The foreign ministry has strongly denied media reports about allowing an Indian military base in the Maldives in exchange for financial help to pay down Chinese debt.
Citing unnamed Indian government sources, the Nikkei Asian Review reported last week that India was considering an offer of US$1 billion worth of low-interest loans in exchange for a permanent military presence.
In a press statement Thursday, the foreign ministry “categorically refuted” and dismissed the claim as “baseless and aimed at discrediting the efforts of the government as it starts to rebuild good relations with its neighbours and the rest of the international community.”
It sought to assure the public that the new administration would “always act in the national interest of the Maldives, and will not undertake any international engagement that will compromise the sovereignty and independence of the country.”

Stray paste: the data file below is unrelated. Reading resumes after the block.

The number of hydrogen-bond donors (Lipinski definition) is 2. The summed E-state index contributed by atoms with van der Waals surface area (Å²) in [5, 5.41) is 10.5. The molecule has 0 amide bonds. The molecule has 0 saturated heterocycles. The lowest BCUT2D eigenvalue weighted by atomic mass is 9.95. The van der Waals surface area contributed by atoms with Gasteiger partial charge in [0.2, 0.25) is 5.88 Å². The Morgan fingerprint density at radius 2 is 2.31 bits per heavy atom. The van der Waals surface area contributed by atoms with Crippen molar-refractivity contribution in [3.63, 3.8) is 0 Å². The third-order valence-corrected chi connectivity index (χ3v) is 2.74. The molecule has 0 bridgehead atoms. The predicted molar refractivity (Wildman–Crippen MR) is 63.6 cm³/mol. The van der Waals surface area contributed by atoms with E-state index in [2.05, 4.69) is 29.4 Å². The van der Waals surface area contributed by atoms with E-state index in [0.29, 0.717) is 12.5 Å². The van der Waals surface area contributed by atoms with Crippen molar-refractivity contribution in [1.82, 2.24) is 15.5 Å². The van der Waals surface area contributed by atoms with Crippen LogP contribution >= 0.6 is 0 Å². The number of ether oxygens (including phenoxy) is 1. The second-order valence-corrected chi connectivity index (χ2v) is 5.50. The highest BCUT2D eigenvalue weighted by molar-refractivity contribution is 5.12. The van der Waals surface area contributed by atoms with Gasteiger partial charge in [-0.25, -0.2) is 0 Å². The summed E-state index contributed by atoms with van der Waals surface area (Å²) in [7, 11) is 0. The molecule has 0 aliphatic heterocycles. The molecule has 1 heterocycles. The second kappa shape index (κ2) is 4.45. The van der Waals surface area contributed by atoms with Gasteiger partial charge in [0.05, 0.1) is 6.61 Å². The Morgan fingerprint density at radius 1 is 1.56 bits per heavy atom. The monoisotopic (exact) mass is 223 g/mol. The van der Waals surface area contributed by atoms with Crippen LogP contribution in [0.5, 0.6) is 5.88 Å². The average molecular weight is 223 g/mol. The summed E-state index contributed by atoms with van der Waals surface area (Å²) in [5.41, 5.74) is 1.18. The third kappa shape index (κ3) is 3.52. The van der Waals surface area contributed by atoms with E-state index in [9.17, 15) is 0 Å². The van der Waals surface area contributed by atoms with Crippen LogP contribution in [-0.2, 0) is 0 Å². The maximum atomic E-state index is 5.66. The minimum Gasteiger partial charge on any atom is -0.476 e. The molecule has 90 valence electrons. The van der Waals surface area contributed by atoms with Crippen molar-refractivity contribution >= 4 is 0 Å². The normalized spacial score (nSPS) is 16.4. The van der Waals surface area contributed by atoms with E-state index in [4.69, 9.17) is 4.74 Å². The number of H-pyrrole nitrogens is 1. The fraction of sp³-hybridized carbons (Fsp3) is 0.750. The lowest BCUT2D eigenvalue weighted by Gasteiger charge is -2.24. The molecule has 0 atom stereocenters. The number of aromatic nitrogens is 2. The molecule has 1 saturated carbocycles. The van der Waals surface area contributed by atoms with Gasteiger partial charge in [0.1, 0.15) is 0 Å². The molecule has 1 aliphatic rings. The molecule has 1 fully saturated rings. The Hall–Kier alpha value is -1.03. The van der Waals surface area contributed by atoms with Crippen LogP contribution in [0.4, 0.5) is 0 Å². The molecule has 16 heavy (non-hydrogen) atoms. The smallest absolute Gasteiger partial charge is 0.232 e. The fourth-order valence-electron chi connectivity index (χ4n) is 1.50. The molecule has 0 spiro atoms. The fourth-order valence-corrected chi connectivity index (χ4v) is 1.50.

The reports came at the end of a four-day official visit by Foreign Minister Abdulla Shahid to reset relations after President Ibrahim Mohamed Solih took office on November 17.
During the visit, Shahid reiterated an ‘India First’ foreign policy and assured the giant neighbour the Maldives would be “sensitive towards India’s security and strategic concerns.” India in turn assured “support in implementing [Maldives] development priorities and in ensuring fiscal and budgetary stability.”
At least US$1.5 billion is owed to China for financing the former administration’s infrastructure scale-up, a figure that eclipses the country’s annual tax revenue.